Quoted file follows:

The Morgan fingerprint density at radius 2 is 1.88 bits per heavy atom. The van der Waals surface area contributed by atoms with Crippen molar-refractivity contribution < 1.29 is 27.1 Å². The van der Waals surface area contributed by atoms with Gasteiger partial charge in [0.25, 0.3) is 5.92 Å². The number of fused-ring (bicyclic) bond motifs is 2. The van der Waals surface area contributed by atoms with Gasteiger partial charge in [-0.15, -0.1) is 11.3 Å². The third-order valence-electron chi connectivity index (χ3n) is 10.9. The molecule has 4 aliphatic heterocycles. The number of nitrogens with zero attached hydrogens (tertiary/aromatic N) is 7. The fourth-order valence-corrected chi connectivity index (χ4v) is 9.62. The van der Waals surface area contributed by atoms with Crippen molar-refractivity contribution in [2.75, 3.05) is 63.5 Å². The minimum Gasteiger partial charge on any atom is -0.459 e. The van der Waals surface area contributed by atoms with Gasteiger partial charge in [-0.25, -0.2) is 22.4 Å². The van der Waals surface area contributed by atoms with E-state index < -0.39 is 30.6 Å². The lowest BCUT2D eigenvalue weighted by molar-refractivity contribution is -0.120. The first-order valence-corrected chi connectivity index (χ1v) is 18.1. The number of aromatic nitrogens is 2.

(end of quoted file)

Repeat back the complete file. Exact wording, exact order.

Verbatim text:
The Morgan fingerprint density at radius 2 is 1.88 bits per heavy atom. The van der Waals surface area contributed by atoms with Crippen molar-refractivity contribution < 1.29 is 27.1 Å². The van der Waals surface area contributed by atoms with Gasteiger partial charge in [0.25, 0.3) is 5.92 Å². The number of fused-ring (bicyclic) bond motifs is 2. The van der Waals surface area contributed by atoms with Gasteiger partial charge in [-0.15, -0.1) is 11.3 Å². The third-order valence-electron chi connectivity index (χ3n) is 10.9. The molecule has 4 aliphatic heterocycles. The number of nitrogens with zero attached hydrogens (tertiary/aromatic N) is 7. The fourth-order valence-corrected chi connectivity index (χ4v) is 9.62. The van der Waals surface area contributed by atoms with Crippen molar-refractivity contribution in [2.75, 3.05) is 63.5 Å². The minimum Gasteiger partial charge on any atom is -0.459 e. The van der Waals surface area contributed by atoms with Gasteiger partial charge in [-0.25, -0.2) is 22.4 Å². The van der Waals surface area contributed by atoms with E-state index < -0.39 is 30.6 Å². The lowest BCUT2D eigenvalue weighted by molar-refractivity contribution is -0.120. The first-order valence-corrected chi connectivity index (χ1v) is 18.1. The number of aromatic nitrogens is 2.